GAO is making eight recommendations to SSA, including: clarify its policy and improve oversight related to debt repayment plans, pursue additional recovery options for overpayments and penalties, and improve its ability to track penalties and sanctions. SSA agreed with seven, but disagreed with a recommendation on debt recovery options. GAO maintains the options merit exploration, as discussed further in the report.

For more information, contact Daniel Bertoni at (202) 512-7215 or bertonid@gao.gov.

Recommendations for Executive Action

  1. Status: Open

    Comments: As a result of the Bipartisan Budget Act of 2015, SSA gained the ability to use the Access to Financial Information (AFI) system to verify information about the assets of beneficiaries. In February 2017, the agency reported it is continuing to work on clarifying its policy for assessing the reasonableness of expenses used in determining repayment amounts, including guidance on using the new AFI process. As part of this effort, SSA is also reviewing the Internal Revenue Service's (IRS) Collection Financial Standards and determining whether it can incorporate these or similar standards in its policies for determining reasonable repayment amounts. We will continue to track SSA's efforts to clarify its policies, including efforts to incorporate IRS standards.

    Recommendation: To ensure effective and appropriate recovery of DI overpayments and administration of penalties and sanctions, the Acting Commissioner of the Social Security Administration should clarify its policy for assessing the reasonableness of expenses used in determining beneficiaries' repayment amounts to help ensure that withholding plans are consistently established across the agency and accurately reflect individuals' ability to pay.

    Agency Affected: Social Security Administration

  2. Status: Open

    Comments: SSA agreed with this recommendation, but does not believe that it is necessary to conduct supervisory reviews. As of February 2017, SSA reported that it is exploring system, policy, and training opportunities to better ensure staff appropriately complete benefit withholding agreements. We will continue to track SSA's efforts to improve oversight in this area.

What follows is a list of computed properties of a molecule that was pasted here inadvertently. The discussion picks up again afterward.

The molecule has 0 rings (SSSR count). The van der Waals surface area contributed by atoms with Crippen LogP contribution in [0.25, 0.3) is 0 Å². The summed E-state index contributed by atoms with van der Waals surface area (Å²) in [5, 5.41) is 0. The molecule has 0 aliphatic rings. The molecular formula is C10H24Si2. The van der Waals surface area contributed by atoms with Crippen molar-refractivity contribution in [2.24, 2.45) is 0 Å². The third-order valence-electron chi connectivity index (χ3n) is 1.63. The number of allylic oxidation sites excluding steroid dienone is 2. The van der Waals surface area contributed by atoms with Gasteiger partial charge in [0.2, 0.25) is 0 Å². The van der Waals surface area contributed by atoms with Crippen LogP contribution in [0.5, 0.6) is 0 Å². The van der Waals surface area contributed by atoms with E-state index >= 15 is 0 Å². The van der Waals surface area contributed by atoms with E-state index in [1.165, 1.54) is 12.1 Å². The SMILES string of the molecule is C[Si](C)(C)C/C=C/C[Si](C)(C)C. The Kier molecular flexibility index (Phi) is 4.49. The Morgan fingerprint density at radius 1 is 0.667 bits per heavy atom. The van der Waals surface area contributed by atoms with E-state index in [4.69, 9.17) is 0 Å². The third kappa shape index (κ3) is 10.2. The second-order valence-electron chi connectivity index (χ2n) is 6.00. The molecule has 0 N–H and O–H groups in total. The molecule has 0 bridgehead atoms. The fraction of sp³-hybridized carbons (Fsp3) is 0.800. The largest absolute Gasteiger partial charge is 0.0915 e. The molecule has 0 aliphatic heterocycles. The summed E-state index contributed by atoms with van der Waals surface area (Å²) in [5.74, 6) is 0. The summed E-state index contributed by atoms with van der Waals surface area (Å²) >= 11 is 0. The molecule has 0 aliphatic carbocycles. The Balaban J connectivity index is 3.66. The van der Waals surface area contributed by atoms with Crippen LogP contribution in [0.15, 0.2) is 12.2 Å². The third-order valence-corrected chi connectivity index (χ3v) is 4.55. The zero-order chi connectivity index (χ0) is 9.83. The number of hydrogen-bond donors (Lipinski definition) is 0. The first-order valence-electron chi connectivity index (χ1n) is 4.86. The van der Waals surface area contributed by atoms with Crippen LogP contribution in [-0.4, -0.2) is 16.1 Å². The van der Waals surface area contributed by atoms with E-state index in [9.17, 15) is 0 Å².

Recommendation: To ensure effective and appropriate recovery of DI overpayments and administration of penalties and sanctions, the Acting Commissioner of the Social Security Administration should improve oversight of DI benefit withholding agreements to ensure that they are completed appropriately. This could include requiring supervisory review of repayment plans or sampling plans as part of a quality control process, and requiring that supporting documentation for all withholding plans be retained to enable the agency to perform such oversight.

    Agency Affected: Social Security Administration

  3. Status: Open

    Comments: According to SSA, Section 834 of the Bipartisan Budget Act of 2015 gave the agency the authority to use the Access to Financial Information system as part of the agency's waiver determination process. SSA reported that, as of February 2017, it also considered using the National Directory of New Hires Query for verifying an overpaid beneficiary's financial information, but preliminarily determined that the information in this system would be of limited value since it is a quarterly report of past earnings. SSA states that it continues to explore other options to verify financial information such as The Work Number and the Interstate Benefit Inquiry. We will monitor SSA's efforts to explore additional options for verifying financial information.

    Recommendation: To ensure effective and appropriate recovery of DI overpayments and administration of penalties and sanctions, the Acting Commissioner of the Social Security Administration should explore the feasibility of using additional methods to independently verify financial information provided by beneficiaries to ensure that complete and reliable information is used when determining repayment amounts. These additional tools could include those already being used by the agency for other purposes.

    Agency Affected: Social Security Administration

  4. Status: Open

    Priority recommendation

    Comments: SSA agreed with this recommendation and as of April 2017, it estimated that this would result in an additional $213 million in collections over a 5-year period. The fiscal year 2017 President's budget submission contained a legislative proposal to make this change, but has not yet been enacted. In April 2017, the agency reported that, in the third quarter of fiscal year 2017, it intends to resubmit a regulatory change to establish the minimum withholding rate to 10 percent in the event that its legislative proposal is not included in the fiscal year 2017 budget.